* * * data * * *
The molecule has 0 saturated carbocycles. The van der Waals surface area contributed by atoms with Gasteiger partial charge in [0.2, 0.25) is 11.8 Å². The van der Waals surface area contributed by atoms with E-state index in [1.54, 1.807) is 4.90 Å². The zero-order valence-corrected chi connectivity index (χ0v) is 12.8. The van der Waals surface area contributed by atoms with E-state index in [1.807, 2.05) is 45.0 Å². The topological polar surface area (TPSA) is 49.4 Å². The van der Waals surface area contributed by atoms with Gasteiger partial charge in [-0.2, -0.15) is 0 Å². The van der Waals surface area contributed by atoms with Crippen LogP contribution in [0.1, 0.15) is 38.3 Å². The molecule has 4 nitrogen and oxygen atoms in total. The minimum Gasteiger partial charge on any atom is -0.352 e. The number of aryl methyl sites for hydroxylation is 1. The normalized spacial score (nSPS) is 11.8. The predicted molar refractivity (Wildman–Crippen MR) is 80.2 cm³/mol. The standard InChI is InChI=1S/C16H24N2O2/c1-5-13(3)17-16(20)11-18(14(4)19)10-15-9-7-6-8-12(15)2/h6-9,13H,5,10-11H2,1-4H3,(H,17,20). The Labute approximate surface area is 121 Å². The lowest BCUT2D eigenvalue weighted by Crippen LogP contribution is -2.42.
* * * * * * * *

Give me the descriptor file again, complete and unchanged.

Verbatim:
The molecule has 0 saturated carbocycles. The van der Waals surface area contributed by atoms with Gasteiger partial charge in [0.2, 0.25) is 11.8 Å². The van der Waals surface area contributed by atoms with E-state index in [1.54, 1.807) is 4.90 Å². The zero-order valence-corrected chi connectivity index (χ0v) is 12.8. The van der Waals surface area contributed by atoms with E-state index in [1.807, 2.05) is 45.0 Å². The topological polar surface area (TPSA) is 49.4 Å². The van der Waals surface area contributed by atoms with Gasteiger partial charge in [-0.2, -0.15) is 0 Å². The van der Waals surface area contributed by atoms with Crippen LogP contribution in [0.1, 0.15) is 38.3 Å². The molecule has 4 nitrogen and oxygen atoms in total. The minimum Gasteiger partial charge on any atom is -0.352 e. The number of aryl methyl sites for hydroxylation is 1. The normalized spacial score (nSPS) is 11.8. The predicted molar refractivity (Wildman–Crippen MR) is 80.2 cm³/mol. The standard InChI is InChI=1S/C16H24N2O2/c1-5-13(3)17-16(20)11-18(14(4)19)10-15-9-7-6-8-12(15)2/h6-9,13H,5,10-11H2,1-4H3,(H,17,20). The Labute approximate surface area is 121 Å². The lowest BCUT2D eigenvalue weighted by Crippen LogP contribution is -2.42.